Thursday 27 July 2023

A right to a Bank Account?

Life without a bank account would be exceptionally difficult in modern society but is there a right to have a bank account? 

That question has come to the fore because of events involving politician and broadcaster Nigel Farage, Coutts Bank, and Natwest Bank. There is no need here to rehearse those particular events except to note that Mr Farage said that he would be campaigning for a right to have a bank account.

In 2014 when the European Union issued a Directive (here) requiring Member States

Monday 24 July 2023

Data Subjects ~ Access to Data

The UK's first Data Protection legislation came in 1984  - Data Protection Act 1984 (repealed 1 March 2000). 

The 1984 Act followed the Younger Report on Privacy (1972), the Lindop Report on Data Protection (1978), and the 1981 European Convention for the Protection of Individuals with regard to Automatic Processing of Personal Data. (This Convention is the work of the Council of Europe and not the European Union. The UK ratified the Convention on 26 August 1987).

Subsequently, the

Sunday 23 July 2023

Ukraine ~ Sanctions etc.

Russia's so-called "Special Military Operation" in Ukraine commenced 24 February 2022.


Sanctions have been put in place by the UK as well as several other nations and the European Union.

The following links provide further information -

1) The imposition of sanctions is authorised in law by the Sanctions and Anti-Money Laundering Act 2018 and, in relation to Russia, by the Russia (Sanctions) (EU Exit) Regulations 2019.  

2) UK Government - 

a) UK sanctions regimes - GOV.UK (

b) Sanctions List and Asset Freeze List

c) UK Financial sanctions - General Guidance 

Thursday 20 July 2023

Inquiries Round Up

It is almost a year since I last wrote a "round up" about the various on-going inquiries - Law and Lawyers: Covid 19 and other inquiries - 29 July 2022. Frome time-to-time "updates" were added to that post.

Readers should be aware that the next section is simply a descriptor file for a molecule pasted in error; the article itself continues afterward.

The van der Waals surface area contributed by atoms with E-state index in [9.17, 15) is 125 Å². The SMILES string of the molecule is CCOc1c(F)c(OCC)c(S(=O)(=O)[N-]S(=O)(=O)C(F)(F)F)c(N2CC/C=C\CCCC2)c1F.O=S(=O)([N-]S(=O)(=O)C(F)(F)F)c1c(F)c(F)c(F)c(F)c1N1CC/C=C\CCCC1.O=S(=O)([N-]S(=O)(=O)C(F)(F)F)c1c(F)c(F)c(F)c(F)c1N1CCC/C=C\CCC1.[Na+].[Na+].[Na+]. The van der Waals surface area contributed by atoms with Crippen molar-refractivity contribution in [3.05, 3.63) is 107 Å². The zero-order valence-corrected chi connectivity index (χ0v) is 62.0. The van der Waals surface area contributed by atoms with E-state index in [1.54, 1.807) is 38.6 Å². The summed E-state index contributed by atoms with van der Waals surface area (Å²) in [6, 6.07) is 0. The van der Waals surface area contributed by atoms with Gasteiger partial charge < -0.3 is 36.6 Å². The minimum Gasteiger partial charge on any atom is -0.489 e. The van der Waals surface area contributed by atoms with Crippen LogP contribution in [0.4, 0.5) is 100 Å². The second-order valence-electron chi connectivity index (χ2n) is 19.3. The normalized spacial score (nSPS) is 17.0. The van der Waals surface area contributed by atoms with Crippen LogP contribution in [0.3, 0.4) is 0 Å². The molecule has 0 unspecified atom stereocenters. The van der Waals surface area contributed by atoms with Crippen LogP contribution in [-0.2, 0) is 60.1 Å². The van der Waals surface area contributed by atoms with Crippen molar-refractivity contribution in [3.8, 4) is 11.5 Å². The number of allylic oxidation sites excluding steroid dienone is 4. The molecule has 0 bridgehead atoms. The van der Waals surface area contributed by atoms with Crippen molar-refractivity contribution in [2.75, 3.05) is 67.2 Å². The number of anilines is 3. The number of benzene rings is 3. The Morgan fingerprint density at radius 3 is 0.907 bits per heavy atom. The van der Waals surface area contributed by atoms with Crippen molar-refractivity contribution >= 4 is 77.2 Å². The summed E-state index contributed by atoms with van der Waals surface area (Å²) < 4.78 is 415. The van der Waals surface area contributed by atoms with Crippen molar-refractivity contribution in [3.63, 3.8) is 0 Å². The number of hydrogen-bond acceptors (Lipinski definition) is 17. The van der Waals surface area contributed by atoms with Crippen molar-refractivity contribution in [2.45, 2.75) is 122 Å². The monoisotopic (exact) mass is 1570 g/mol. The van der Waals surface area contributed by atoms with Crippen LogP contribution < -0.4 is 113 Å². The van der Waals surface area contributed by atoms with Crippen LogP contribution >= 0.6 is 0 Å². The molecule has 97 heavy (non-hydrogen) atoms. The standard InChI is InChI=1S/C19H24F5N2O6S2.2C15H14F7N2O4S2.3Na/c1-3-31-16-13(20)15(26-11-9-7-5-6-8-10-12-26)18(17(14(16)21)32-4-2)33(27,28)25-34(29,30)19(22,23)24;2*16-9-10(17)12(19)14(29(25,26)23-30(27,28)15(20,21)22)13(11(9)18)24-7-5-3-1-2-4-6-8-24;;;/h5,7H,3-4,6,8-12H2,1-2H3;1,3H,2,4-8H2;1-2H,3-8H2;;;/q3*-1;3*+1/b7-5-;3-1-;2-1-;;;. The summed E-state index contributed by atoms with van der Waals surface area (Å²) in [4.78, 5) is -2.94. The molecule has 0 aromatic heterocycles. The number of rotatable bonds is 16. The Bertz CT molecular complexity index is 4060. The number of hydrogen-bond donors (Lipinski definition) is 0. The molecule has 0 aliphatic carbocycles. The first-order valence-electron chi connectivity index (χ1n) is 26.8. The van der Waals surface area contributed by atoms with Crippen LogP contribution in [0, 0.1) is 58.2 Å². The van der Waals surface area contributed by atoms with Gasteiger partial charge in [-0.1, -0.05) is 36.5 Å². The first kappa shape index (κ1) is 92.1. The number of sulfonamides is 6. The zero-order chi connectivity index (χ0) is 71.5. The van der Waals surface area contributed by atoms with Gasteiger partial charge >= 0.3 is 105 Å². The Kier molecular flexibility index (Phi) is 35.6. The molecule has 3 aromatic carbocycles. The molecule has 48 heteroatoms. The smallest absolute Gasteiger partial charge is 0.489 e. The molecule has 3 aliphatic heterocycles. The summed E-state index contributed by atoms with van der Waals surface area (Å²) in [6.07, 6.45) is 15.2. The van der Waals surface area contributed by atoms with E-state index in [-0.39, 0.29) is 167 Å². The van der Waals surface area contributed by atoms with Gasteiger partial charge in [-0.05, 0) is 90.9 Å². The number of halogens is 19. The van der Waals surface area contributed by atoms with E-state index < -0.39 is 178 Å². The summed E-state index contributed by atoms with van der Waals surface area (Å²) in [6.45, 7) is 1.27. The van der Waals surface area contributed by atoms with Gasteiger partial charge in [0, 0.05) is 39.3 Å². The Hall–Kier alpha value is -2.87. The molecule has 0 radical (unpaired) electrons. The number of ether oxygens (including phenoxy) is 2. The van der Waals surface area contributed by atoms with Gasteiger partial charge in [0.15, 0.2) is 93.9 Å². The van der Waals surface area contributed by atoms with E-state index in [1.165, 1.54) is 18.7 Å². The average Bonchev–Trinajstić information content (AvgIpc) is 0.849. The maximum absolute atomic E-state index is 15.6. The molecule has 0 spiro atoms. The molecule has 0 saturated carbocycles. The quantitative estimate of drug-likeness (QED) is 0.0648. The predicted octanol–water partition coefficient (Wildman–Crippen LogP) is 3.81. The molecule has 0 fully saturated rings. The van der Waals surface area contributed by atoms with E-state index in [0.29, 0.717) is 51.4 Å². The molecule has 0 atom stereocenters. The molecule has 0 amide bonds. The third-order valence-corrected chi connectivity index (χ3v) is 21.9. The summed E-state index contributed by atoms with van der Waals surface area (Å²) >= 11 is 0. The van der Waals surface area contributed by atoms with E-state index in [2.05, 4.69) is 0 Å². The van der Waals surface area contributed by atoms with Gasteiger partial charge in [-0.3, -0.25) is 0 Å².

An ICLR Roundup:

In their Weekly Notes, the ICLR has included a useful "round up" showing the state of play at those inquiries which are either still on-going or have concluded taking evidence but have yet to issue reports.

Weekly Notes: legal news from ICLR, 14 July 2023 - ICLR

Other reports:

In addition to the ICLR's round up, it is worth noting:

R v Carla Foster ~ Appeal on Sentence

A previous post looked at the tragic case of R v Carla Foster who, in June 2023, was sentenced to 28 months imprisonment for administering poison with intent to procure a miscarriage - (Offences Against the Person Act 1861 section 58). 

Although this was plainly a serious offence, there were a number of exceptional features. Whilst a sentence of imprisonment was inevitable, the question was whether the term could be low enough to enable the imprisonment to be suspended but with requirements aimed at rehabilitation.

The sentencing judge, Mr Justice Pepperall, considered that he was unable to reduce the sentence below 28 months. This could not be suspended because it exceeded 2 years.

On appeal, the sentence was reduced to 14 months imprisonment to be suspended for 18 months from the date when she was first sentenced. There is also a rehabilitation requirement of up to 50 days to give her the opportunity to engage in various interventions designed to assist her, including counselling.

The Court of Appeal's summary judgment was published on 19 July and full reasons for the decision will be handed down in due course.

Earlier post - Law and Lawyers: R v Carla Foster - 28 months imprisonment - abortion (

Appeal - Summary of the court's judgment - R -v Carla Foster (

Addendum 22 October 2023:

The Court of Appeal's full judgment is at  R -v- Foster ( It can be seen - (para 51-53) - that the court did not take too kindly to a lengthy letter sent to the trial judge by eminent medical professionals  who are listed at para 51.  In summary, the letter  said -

Friday 7 July 2023

Covid-19 Inquiry ~ Cabinet Office ~ Inquiries Act 2005

A previous post outlined the issue between the Chair of the UK Covid-19 Inquiry and the Cabinet Office - Law and Lawyers: Covid-19 Inquiry and Government ~ Battle lines drawn (

The Inquiry Chair (Baroness Hallett) had issued a notice, under the Inquiries Act 2005 section 21, for the government to produce certain material which, in her view, related to matters to be investigated (in Module 2) by the inquiry. The government brought judicial review to challenge the notice. The High Court held that the notice was valid.

The court recorded that the Cabinet Office may respond to the notice by making an application pursuant to section 21(4), that it is unreasonable to produce material which does not relate to a matter in question at the inquiry. It will be for the Chair of the Inquiry to rule on that application. 

Therefore, the court's ruling does not mean that everything produced to the Inquiry will necessarily be published in full. Material supplied to the inquiry that is ruled not to relate to a matter in question at the inquiry is to be returned.

The 16 page judgment is at Cabinet Office -v- Chair of the UK Covid-19 Inquiry - Courts and Tribunals Judiciary. The government indicated that it would not appeal.